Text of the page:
Hi, thank you for contacting JustAnswer.com. My name is Russell. I will do my best to provide the right answer to your question.
I think that sounds like erratic equipment, or perhaps a bad line or doubtfully bad power being supplied to the Polycom or the phones themselves. That's a summary of the problem makes me think of. It's no a setting problem or configuration problem of any kind.
The only other thing that might be wrong: Is your phone service digital, or analog? sometimes the difference between digital phone signals and analog phone service, on the phone line coming into your system, can cause severe problems, or even the burning out of phones. So I advise checking with your phone line service provider, as to whether they provide a digital signal, or an analog one. (What is your phone service provider?)
As for defective equipment: does the problem always happen with certain phone stations picking up on the calls coming in?
As for power problems: check whether the ground on the power to the phones, and to the Polycom, is at the same level. Also check whether surge protection is provided for the phones and esp. for the Polycom. The problem is more likely to be from difference in the voltage (or ideally, lack of it) riding on the ground, to one or more stations vs. the Polycom.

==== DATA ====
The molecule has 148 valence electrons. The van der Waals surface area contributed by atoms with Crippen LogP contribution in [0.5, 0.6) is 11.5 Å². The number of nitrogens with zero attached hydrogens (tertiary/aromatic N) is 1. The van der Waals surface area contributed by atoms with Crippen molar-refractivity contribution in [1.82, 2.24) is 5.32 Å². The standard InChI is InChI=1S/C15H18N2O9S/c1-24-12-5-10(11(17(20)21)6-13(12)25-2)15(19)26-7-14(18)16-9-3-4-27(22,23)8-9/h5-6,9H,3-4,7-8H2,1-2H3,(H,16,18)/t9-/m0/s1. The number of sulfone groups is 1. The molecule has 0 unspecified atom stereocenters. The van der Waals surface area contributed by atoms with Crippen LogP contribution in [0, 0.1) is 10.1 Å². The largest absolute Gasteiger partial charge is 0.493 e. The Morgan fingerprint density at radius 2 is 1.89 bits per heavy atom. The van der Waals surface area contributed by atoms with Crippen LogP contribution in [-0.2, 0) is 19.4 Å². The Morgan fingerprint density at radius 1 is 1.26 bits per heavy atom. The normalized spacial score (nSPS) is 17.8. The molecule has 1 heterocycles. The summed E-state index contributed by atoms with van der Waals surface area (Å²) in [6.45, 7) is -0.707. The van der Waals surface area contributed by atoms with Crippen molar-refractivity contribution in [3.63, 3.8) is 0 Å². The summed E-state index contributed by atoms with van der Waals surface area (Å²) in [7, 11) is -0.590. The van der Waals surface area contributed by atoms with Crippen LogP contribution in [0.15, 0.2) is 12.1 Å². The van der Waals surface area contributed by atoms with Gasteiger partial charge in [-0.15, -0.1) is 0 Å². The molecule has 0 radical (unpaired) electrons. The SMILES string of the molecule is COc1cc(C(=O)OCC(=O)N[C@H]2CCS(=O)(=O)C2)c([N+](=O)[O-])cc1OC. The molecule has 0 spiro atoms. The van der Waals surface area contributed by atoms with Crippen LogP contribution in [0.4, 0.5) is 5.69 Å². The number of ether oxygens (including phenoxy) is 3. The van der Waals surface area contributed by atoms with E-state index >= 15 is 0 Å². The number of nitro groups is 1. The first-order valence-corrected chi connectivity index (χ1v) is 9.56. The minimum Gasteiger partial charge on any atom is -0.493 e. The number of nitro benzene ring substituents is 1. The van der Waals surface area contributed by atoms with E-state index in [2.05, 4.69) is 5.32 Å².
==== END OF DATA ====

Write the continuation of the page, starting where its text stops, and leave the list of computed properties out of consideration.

This check can be done with an electronic meter.
As for a bad line: the line in question would be the phone cords, and/or jacks. If one is shorting, or partially or erratically open, that could possibly introduce noise and the sort of problems you have mentioned. Examine phone lines and jacks, make sure none are broken, dirty, or have obvious crossing of the lines and/or the wires. This involves also examining the phone cords along their entire length for strains, cuts, severe bending, etc.
The remaining problem would be, ultimately, defective equipment, a 'broken' phone station or even the Polycom itself. That's why I advise checking all the things mentioned above.